Gage Skidmore / Flickr Mitch McConnell...
Gage Skidmore / Flickr

Suddenly, the quest for the Democrats to retake the Senate this year may not be quite as Quixotic as it once seemed. The map is still tilted heavily towards the GOP, they only have 8 Senators running for reelection this year, and the Democrats have that many alone running in states that Trump won in 2016. But the election of Doug Jones in Alabama narrowed the gap to two seats instead of three, and also proved that in the era of Trump, no place is truly safe anymore, and there are suddenly signs that there may be the first cracks in the dike of GOP Presidential unity in the Senate.

Up until now, GOP Senate criticism of Trump has been sparse and predictable. John McCain looks at Trump the same way he looked at the valet at the Hanoi Hilton, Trump is an affront to everything he fought and suffered for. Lindsey Graham has a good reason to be pissed at Glorious Bleater, McCain is his long time BFF, and besides, Graham is likely still trying to learn all of the features on the new phone he had to get after he nine ironed his old one when Trump gave out his number at a rally. And forgive me for not handing out medals of honor to Bob Corker and Jeff Flake for slapping at Trump on their way out of the door. That’s kind of like a defeated fighter straining against his handlers, pointing and screaming at the winner “I woulda kicked your ass if it wasn’t for that lucky shot!”

Ben Sasse the GOP Senator from Nebraska is different. Sasse has largely been measured, and any criticism he has had for Trump has been muted. Sasse has been setting himself up as the quiet, serious face of “traditional” conservatism, a prerequisite for a future White House run, and a role Arizona’s Jeff Flake coveted for himself until it turned out that his own constituents hated his guts. When Ben Sasse comes out in response to Trump’s childish trade war threats with China by saying “I hope the President is just blowing off steam again (italics mine),” calls the tariffs “The dumbest idea I’ve ever heard,” and explains to the Toddler in Chief that the idea of punitive action is to make the other guy suffer, and not the American farmer, that’s refreshing.

But there are a couple of reasons for GOP Senators to start worrying a little bit more about the “Trump Effect.” And start worrying right now. Even if they manage to hold onto their slim majority in the Senate, it may turn out to be a very lonely place to be next year. Every time that the Tangerine Twitler opens his mouth, or flexes his stubby thumbs, he increases the possibility of the Democrats taking back the House in November, and not by just a couple of votes either. This would leave them facing two years of House bills that provide popular things, like a clean DACA fix, and rescinding the corporate giveaway tax cuts, with a petulant two year old in the White House, nagging at them for not nuking the filibuster when they had the chance.. This is not a good place to find yourself if you’re a Republican in an increasingly Trump hostile environment. But there’s an even bigger reason for them to start worrying about next year.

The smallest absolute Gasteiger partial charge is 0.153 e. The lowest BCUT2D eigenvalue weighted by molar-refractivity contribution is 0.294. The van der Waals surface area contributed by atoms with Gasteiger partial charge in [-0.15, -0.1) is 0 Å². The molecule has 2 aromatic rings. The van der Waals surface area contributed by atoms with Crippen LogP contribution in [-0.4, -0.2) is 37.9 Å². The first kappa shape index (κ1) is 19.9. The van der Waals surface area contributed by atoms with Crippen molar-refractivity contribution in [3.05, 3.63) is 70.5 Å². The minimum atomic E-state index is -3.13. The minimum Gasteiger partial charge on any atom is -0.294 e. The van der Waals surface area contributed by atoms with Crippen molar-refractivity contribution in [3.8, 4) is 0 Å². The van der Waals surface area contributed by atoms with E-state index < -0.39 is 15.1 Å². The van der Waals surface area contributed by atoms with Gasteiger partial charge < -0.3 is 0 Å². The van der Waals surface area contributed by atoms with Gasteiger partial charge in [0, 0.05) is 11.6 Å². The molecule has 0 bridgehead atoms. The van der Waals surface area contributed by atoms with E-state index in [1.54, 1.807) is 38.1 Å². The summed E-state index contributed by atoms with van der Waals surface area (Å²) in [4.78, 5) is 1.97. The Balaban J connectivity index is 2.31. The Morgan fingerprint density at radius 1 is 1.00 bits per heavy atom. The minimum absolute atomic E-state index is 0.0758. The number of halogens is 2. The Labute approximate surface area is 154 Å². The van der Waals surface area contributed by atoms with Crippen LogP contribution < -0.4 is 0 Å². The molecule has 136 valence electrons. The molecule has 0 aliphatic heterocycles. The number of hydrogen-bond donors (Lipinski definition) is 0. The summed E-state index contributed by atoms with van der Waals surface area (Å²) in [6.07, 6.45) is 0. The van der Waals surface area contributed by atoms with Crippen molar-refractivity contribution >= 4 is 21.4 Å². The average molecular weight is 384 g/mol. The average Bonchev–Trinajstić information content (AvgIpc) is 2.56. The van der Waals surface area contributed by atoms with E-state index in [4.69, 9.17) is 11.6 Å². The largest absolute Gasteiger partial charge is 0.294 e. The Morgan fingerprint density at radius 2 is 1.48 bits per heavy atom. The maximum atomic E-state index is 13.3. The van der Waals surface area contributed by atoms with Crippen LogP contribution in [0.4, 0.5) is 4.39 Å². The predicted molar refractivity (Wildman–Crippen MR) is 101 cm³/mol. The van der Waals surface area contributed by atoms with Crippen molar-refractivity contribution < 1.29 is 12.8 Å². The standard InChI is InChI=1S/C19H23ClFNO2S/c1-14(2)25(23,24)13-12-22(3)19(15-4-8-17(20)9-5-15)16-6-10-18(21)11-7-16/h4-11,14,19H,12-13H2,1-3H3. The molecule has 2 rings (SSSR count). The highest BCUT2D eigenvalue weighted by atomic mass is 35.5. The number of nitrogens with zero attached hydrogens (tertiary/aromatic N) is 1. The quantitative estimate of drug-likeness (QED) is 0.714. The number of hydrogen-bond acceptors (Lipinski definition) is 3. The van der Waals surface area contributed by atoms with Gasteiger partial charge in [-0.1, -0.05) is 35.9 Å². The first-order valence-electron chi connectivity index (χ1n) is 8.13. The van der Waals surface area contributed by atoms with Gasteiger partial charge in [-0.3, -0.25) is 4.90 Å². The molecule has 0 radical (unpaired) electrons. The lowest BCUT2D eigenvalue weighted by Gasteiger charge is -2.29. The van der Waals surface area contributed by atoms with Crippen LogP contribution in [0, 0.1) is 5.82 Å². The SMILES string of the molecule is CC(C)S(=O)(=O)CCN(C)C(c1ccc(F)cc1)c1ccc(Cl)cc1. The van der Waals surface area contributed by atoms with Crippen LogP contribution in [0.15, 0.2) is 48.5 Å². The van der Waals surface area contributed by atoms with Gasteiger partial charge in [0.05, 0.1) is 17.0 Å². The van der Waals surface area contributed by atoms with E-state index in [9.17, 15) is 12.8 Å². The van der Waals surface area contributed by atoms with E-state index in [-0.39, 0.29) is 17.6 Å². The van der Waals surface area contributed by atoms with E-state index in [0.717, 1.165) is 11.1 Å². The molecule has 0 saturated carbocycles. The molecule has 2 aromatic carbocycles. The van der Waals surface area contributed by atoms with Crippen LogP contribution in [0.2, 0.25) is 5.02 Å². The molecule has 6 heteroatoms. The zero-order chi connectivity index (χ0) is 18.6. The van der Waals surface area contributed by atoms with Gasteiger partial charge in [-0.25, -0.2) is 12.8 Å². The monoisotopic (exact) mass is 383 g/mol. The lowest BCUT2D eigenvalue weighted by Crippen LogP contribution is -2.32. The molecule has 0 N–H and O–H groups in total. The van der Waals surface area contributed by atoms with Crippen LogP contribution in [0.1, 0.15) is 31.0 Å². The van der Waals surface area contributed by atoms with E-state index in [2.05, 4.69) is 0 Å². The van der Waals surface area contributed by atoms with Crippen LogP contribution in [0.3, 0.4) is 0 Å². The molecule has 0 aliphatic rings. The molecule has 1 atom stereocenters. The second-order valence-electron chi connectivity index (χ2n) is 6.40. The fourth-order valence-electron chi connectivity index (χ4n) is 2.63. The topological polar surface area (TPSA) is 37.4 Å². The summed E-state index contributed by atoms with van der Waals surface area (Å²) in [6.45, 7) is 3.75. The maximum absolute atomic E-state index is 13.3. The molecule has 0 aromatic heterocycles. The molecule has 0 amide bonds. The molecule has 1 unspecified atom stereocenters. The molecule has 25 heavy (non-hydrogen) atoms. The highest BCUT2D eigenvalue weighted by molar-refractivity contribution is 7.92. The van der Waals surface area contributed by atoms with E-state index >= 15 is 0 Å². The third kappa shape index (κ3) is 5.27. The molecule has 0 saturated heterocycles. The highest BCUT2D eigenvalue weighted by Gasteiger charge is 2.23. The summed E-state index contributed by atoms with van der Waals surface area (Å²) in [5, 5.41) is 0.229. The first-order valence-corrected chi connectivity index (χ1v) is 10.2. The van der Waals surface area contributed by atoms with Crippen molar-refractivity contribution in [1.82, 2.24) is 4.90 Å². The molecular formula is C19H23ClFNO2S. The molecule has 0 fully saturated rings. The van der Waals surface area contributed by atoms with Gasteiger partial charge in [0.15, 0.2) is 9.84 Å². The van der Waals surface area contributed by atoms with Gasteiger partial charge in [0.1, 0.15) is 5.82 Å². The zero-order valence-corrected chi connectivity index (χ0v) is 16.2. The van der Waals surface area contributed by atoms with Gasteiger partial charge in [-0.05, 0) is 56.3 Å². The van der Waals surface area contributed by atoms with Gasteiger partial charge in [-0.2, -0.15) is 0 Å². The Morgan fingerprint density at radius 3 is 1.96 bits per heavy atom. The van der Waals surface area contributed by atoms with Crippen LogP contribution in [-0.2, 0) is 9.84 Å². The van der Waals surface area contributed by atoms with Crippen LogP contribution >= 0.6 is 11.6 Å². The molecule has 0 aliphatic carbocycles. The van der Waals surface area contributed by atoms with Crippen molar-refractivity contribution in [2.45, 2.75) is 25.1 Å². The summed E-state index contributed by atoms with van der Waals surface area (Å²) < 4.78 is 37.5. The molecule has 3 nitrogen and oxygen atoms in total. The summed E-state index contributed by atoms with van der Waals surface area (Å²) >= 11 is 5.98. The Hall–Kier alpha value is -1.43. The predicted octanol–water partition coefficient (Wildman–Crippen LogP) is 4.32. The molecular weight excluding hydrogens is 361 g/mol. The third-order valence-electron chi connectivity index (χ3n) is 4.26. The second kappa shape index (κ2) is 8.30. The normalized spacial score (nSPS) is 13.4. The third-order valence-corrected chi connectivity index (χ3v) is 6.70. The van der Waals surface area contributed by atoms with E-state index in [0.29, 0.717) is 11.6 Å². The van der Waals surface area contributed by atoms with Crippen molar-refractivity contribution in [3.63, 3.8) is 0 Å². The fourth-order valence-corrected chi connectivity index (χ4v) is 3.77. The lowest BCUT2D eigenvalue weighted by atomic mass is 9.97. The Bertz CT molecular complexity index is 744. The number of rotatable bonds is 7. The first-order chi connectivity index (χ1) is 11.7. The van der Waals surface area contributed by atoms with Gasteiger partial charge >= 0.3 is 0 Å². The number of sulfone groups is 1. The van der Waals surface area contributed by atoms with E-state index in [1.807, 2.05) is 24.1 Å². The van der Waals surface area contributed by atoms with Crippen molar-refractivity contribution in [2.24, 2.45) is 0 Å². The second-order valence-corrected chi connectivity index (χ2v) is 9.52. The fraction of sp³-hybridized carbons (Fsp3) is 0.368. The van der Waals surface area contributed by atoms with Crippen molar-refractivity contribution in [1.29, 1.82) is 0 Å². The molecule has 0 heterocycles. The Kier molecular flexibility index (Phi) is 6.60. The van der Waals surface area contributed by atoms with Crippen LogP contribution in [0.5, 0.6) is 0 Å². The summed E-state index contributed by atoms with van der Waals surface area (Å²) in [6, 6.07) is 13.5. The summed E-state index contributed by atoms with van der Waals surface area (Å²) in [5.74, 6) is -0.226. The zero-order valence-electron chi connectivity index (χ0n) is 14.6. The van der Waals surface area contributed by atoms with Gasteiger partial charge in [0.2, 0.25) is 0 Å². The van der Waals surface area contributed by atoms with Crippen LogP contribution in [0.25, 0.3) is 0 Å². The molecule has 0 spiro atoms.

2020 is going to be the yang to 2018’s yin. The Democrats are only going to have to defend a handful of incumbents, and the GOP will be in the mid 20’s. Up until now, the Senate has not even had to think seriously about impeachment, simply because the GOP controlled House will never initiate proceedings. But if the Democrats retake the House, that will change in 2019.

One of the first orders of business for the Democratic led House will be to draft articles of impeachment. He is already guilty of dereliction of duty for his persistent inaction in ordering steps to ensure as much as possible the sanctity of the 2018 midterms.Robert Mueller wouldn’t even need to “interview” Trump about his intent if his report on obstruction of justice was inclined to clear Trump. The Democrats will not lack for charges for their articles of impeachment, possibly including violating the emoluments clause. And remember, articles of impeachment don’t have to pass judicial muster, it isn’t a legal proceeding, it’s a purely political exercise.

If the Democrats win back the Senate, there will be a trial. If the GOP holds the Senate, and the Democratic House votes articles of impeachment, Mitch McConnell is going to be under more pressure than a pinto at a monster truck rally. Either way you look at it, it will likely take anywhere from 18-22 Republican Senators to vote with a unified Democratic caucus to impeach. But there are going to be more Senators on the GOP side than that running for reelection in 2020, and if a US-China trade war brings inflation and job losses, and the stock market goes cliff diving, their positions could become untenable.

One more thing to think about. In the House, we have seen a mass exodus of GOP incumbents heading for the exits, many of them in normally “safe” districts, getting a sniff of the smoke from the looming Armageddon. If the Democrats mop the floor with the GOP in the House, and if Trump’s popularity continues to wear cement Nike’s, and the GOP base continues to wither like a leaf in November, we could see a similar plague of GOP Senate retirement announcements in 2019. And as departing souls like Flake, Corker, and Dent have shown, there’s nothing more liberating than not having to suck up to the boss anymore. It all comes down to November, if that goes right, 2019 could get real interesting, real quick.

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